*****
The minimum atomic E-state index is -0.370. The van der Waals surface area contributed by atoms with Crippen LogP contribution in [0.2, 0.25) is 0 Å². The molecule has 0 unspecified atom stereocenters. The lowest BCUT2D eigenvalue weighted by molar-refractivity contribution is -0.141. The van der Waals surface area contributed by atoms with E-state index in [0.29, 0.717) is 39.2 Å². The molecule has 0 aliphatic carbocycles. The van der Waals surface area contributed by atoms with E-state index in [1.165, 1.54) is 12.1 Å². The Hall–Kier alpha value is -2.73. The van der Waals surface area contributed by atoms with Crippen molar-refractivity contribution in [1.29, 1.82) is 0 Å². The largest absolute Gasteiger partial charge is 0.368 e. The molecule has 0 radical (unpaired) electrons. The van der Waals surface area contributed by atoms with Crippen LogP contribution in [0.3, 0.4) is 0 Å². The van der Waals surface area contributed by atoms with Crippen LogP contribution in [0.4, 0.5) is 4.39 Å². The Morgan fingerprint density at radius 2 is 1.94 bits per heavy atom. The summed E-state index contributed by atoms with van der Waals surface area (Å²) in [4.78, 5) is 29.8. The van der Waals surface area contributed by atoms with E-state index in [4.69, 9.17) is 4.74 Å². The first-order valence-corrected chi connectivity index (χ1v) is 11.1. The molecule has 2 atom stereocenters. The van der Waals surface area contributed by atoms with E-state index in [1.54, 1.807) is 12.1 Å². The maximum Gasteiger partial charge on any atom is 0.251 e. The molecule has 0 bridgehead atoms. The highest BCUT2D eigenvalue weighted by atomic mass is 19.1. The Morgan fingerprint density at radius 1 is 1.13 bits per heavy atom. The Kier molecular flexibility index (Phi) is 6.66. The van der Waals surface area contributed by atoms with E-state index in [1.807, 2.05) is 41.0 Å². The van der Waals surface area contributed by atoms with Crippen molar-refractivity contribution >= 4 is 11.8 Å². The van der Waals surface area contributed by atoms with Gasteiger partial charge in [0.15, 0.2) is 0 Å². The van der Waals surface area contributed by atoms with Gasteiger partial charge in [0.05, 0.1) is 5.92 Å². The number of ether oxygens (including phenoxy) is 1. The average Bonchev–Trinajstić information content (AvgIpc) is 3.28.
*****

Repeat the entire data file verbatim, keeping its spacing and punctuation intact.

The minimum atomic E-state index is -0.370. The van der Waals surface area contributed by atoms with Crippen LogP contribution in [0.2, 0.25) is 0 Å². The molecule has 0 unspecified atom stereocenters. The lowest BCUT2D eigenvalue weighted by molar-refractivity contribution is -0.141. The van der Waals surface area contributed by atoms with E-state index in [0.29, 0.717) is 39.2 Å². The molecule has 0 aliphatic carbocycles. The van der Waals surface area contributed by atoms with E-state index in [1.165, 1.54) is 12.1 Å². The Hall–Kier alpha value is -2.73. The van der Waals surface area contributed by atoms with Crippen molar-refractivity contribution in [1.29, 1.82) is 0 Å². The largest absolute Gasteiger partial charge is 0.368 e. The molecule has 0 radical (unpaired) electrons. The van der Waals surface area contributed by atoms with Crippen LogP contribution in [0.3, 0.4) is 0 Å². The van der Waals surface area contributed by atoms with Crippen LogP contribution in [0.4, 0.5) is 4.39 Å². The Morgan fingerprint density at radius 2 is 1.94 bits per heavy atom. The summed E-state index contributed by atoms with van der Waals surface area (Å²) in [4.78, 5) is 29.8. The van der Waals surface area contributed by atoms with E-state index in [4.69, 9.17) is 4.74 Å². The first-order valence-corrected chi connectivity index (χ1v) is 11.1. The molecule has 2 atom stereocenters. The van der Waals surface area contributed by atoms with E-state index in [1.54, 1.807) is 12.1 Å². The maximum Gasteiger partial charge on any atom is 0.251 e. The molecule has 0 bridgehead atoms. The highest BCUT2D eigenvalue weighted by atomic mass is 19.1. The Morgan fingerprint density at radius 1 is 1.13 bits per heavy atom. The Kier molecular flexibility index (Phi) is 6.66. The van der Waals surface area contributed by atoms with E-state index in [1.807, 2.05) is 41.0 Å². The van der Waals surface area contributed by atoms with Crippen molar-refractivity contribution >= 4 is 11.8 Å². The van der Waals surface area contributed by atoms with Gasteiger partial charge in [0.15, 0.2) is 0 Å². The van der Waals surface area contributed by atoms with Gasteiger partial charge in [0.05, 0.1) is 5.92 Å². The number of ether oxygens (including phenoxy) is 1. The average Bonchev–Trinajstić information content (AvgIpc) is 3.28.